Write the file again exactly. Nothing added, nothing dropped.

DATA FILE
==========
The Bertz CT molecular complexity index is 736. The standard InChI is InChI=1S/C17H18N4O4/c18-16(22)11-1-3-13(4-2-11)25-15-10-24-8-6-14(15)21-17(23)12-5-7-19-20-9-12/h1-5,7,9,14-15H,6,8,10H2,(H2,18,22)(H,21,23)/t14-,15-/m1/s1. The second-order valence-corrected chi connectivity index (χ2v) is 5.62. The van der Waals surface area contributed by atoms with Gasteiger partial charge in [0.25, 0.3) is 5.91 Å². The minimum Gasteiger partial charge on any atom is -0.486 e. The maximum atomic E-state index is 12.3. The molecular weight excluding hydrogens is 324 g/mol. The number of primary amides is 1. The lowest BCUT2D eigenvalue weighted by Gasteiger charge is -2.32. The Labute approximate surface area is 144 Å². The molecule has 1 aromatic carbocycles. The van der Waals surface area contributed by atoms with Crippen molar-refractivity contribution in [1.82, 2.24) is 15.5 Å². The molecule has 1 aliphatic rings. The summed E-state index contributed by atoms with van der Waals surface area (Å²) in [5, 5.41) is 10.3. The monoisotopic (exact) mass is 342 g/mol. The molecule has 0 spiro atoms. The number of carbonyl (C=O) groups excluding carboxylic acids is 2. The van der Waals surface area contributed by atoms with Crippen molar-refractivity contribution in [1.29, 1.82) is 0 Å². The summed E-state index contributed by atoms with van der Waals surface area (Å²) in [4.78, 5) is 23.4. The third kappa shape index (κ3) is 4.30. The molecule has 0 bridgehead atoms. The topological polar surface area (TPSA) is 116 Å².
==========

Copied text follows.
The Bertz CT molecular complexity index is 736. The standard InChI is InChI=1S/C17H18N4O4/c18-16(22)11-1-3-13(4-2-11)25-15-10-24-8-6-14(15)21-17(23)12-5-7-19-20-9-12/h1-5,7,9,14-15H,6,8,10H2,(H2,18,22)(H,21,23)/t14-,15-/m1/s1. The second-order valence-corrected chi connectivity index (χ2v) is 5.62. The van der Waals surface area contributed by atoms with Gasteiger partial charge in [0.25, 0.3) is 5.91 Å². The minimum Gasteiger partial charge on any atom is -0.486 e. The maximum atomic E-state index is 12.3. The molecular weight excluding hydrogens is 324 g/mol. The number of primary amides is 1. The lowest BCUT2D eigenvalue weighted by Gasteiger charge is -2.32. The Labute approximate surface area is 144 Å². The molecule has 1 aromatic carbocycles. The van der Waals surface area contributed by atoms with Crippen molar-refractivity contribution in [1.82, 2.24) is 15.5 Å². The molecule has 1 aliphatic rings. The summed E-state index contributed by atoms with van der Waals surface area (Å²) in [5, 5.41) is 10.3. The monoisotopic (exact) mass is 342 g/mol. The molecule has 0 spiro atoms. The number of carbonyl (C=O) groups excluding carboxylic acids is 2. The van der Waals surface area contributed by atoms with Crippen molar-refractivity contribution in [1.29, 1.82) is 0 Å². The summed E-state index contributed by atoms with van der Waals surface area (Å²) in [4.78, 5) is 23.4. The third kappa shape index (κ3) is 4.30. The molecule has 0 bridgehead atoms. The topological polar surface area (TPSA) is 116 Å².